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What is Morality?

Morality is right conduct. It comes in the form of


sympathy, empathy, moral philosophy and
adopting laws and traditions, it is what regulates
our behaviour. Morality is the highest standard
for human behaviour. It is also based upon self-
understanding because if you do not understand
yourself, you will not be able to understand
others, their behaviour and the nature of being
human. It is human nature that creates what we
are and our rules for behaviour.
All behaviour is judged based on how well or how
poorly it fulfils our basic and higher human
responsibilities. These obligations come in the
form of human instincts such as the
mothering/parental instincts, self-preservation
and others which create all of our most important
daily and life-long behavioural goals. The proper
behaviours that fulfil these human
responsibilities in turn then lead to newer, higher
goals to fulfil, to complete.
What is moral is behaviour that fulfils human
instinctual responsibility for oneself and all others
affected by ones behaviour for the longest period
of time, preferably a lifetime. What is right is to
fulfil the requirements of comfort, well-being and
social-acceptability, all facets of that instinct for
oneself and one’s family and neighbours. What
would be moral is to fulfil those same
responsibilities for oneself, one’s family,
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neighbours, community and others who would
benefit from that persons words, actions and
behaviours.

What is Ethics?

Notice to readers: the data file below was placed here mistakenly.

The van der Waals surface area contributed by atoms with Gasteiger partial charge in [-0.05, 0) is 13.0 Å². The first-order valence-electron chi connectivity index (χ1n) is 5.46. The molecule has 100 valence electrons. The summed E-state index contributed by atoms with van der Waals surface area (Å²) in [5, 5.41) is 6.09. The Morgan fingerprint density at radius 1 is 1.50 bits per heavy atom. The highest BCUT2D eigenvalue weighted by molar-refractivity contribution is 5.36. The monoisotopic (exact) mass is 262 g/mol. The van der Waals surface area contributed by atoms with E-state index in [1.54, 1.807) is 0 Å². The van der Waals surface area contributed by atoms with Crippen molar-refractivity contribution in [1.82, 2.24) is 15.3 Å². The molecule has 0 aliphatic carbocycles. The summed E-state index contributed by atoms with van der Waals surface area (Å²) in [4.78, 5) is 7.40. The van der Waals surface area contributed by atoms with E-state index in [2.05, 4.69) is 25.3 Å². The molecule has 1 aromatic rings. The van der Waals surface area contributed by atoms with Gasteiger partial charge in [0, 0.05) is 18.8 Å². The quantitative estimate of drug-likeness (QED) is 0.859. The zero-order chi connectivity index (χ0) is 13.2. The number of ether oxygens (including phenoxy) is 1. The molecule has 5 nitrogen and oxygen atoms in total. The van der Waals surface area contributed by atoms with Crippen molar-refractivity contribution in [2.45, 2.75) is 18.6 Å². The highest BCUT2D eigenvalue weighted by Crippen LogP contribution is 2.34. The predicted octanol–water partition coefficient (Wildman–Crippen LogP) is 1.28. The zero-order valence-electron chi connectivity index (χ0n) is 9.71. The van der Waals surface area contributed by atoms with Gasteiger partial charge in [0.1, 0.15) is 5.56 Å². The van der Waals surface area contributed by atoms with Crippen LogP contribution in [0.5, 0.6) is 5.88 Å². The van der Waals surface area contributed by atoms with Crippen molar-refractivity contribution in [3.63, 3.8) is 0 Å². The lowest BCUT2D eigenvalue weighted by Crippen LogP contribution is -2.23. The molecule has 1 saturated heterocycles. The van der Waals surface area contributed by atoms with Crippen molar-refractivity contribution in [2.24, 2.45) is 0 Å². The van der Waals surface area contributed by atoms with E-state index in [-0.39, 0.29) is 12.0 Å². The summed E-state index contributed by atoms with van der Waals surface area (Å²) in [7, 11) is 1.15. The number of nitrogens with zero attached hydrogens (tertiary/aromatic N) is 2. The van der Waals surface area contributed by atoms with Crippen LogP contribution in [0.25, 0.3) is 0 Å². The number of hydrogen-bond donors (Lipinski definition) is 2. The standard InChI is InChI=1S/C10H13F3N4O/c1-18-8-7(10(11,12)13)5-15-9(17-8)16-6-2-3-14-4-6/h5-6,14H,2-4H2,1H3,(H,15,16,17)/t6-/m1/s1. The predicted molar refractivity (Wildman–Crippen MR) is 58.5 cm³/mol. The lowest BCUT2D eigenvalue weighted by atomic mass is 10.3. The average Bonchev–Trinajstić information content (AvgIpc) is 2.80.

Ethics is two things. First, ethics refers to well-
founded standards of right and wrong that
prescribe what humans ought to do, usually in
terms of rights, obligations, benefits to society,
fairness, or specific virtues. Ethics, for example,
refers to those standards that impose the
reasonable obligations to refrain from stealing,
murder, assault, slander, and fraud. Ethical
standards also include those that enjoin virtues
of honesty, compassion, and loyalty. And, ethical
standards include standards relating to rights,
such as the right to life, the right to freedom from
injury, and the right to privacy. Such standards
are adequate standards of ethics because they
are supported by consistent and well-founded
reasons.

Secondly, ethics refers to the study and


development of one's ethical standards. Ethics
also means, then, the continuous effort of
studying our own moral beliefs and our moral
conduct, and striving to ensure that we, and the
institutions we help to shape, live up to standards
that are reasonable and solidly-based.

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What is the relationship
between ethics and morality?
• Of the two terms, morality seems to carry a
more religious connotation. Many religions
impose their moral imperatives on their
followers which can be teachings on right and
wrong and how to treat your fellow man.
Ethics on the other hand can be man-made.
Ethics determine the practices and
procedures of the professions such as law,
medicine, and teaching.
• Both morality and ethics have roots in animal
instinct: ethics in the mechanisms that allow
peers to function consistently, and morality
in the responses that enable authorities
(parents, leaders, etc.) to draw obedience in
different situations.
• Ethical systems most often encapsulate
concepts of the responsibilities of peers
toward one another and the duties of the
“one-up” towards the “one-down” members

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in a relationship of unequals. Moral systems
most often encapsulate concepts of the
responsibilities of subjects to authorities.
• The core of an ethical system can be derived
from a combination of observation and
“rational self-interest”. By contrast, virtually
no part of a typical moral system can be
derived from any outside source, except the
dogma of an associated religion.
• Internalized moral values tend to be more
compelling than internalized ethical values.
Moral values produce a strong emotional
response. The response to behaviour
considered unethical is usually directly
related to its objective consequences.